Training modules: Equity-grounded community-engaged research

illustration of group of people

Learn how to pursue a community-academic research partnership that drives meaningful change.

By working together, you can help create a healthier, more equitable future.

Module 1: Building a foundation for community-engaged research

icon of laying bricks

Essential concepts

What community-based participatory research (CBPR) is, what it can accomplish, and how it differs from similar research approaches.

tool icon

Principles and tools for success

Guidance supporting authentic, equity-grounded research collaborations that drive social change.

Collaborators toolkit step icon

Real-world examples

Examples of situations you may encounter, and the opportunity to practice identifying and analyzing underlying issues.

check mark

Assessment: Is this approach right for you?

Five questions to ask yourself if you’re considering community-engaged research, along with steps you can take to get started or improve your readiness. 

Available to all

  • Community members
  • Students
  • Faculty
  • Staff
  • Community-academic research teams

Access the free training module

More about the modules

Expand all

How modules can be used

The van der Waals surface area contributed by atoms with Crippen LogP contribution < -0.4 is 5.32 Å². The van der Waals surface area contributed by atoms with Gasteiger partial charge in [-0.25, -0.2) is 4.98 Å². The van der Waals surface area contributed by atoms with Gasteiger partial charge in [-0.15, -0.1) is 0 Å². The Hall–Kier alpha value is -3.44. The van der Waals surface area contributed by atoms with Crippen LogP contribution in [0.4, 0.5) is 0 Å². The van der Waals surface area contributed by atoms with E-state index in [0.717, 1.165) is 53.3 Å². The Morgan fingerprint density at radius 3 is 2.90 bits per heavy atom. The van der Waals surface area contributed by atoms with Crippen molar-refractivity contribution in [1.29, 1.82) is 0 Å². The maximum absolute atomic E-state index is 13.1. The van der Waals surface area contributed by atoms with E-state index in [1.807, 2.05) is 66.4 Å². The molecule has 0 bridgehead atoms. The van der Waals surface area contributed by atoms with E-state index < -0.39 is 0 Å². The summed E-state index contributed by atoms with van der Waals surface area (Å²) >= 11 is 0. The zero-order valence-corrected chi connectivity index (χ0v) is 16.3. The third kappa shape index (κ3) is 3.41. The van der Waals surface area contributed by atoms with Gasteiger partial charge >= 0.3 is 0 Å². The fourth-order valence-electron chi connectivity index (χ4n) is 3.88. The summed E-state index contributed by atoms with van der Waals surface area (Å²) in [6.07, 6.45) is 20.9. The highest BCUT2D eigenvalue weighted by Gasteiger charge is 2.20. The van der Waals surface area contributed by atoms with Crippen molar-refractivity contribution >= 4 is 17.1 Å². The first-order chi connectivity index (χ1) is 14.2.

How modules can be used

  • Asynchronous individual learning.
  • Classrooms or other group learning settings.
  • Incorporated into hybrid approaches that combine modules with opportunities for in-person practice and community-academic co-learning and relationship-building.

Research approach

Research approach

In these modules, we will use two terms to describe participatory research approaches: community engaged research (CEnR) and community based participatory research (CBPR). 

“In 2006 the National Institutes of Health (NIH) instituted a new emphasis on translational research; this is research that focuses on the translation of scientific discoveries into practical applications that improve human health. A community-engaged research approach can enable researchers to strengthen the links between research and practice and enhance translational results. Yet in order to practice community-engaged research one needs to re-think the relationship of research and researchers to communities.”

- Duke Center for Community Research

Participatory research is practiced on a continuum with authentic CBPR as either the standard or, at the very least, aspirational approach.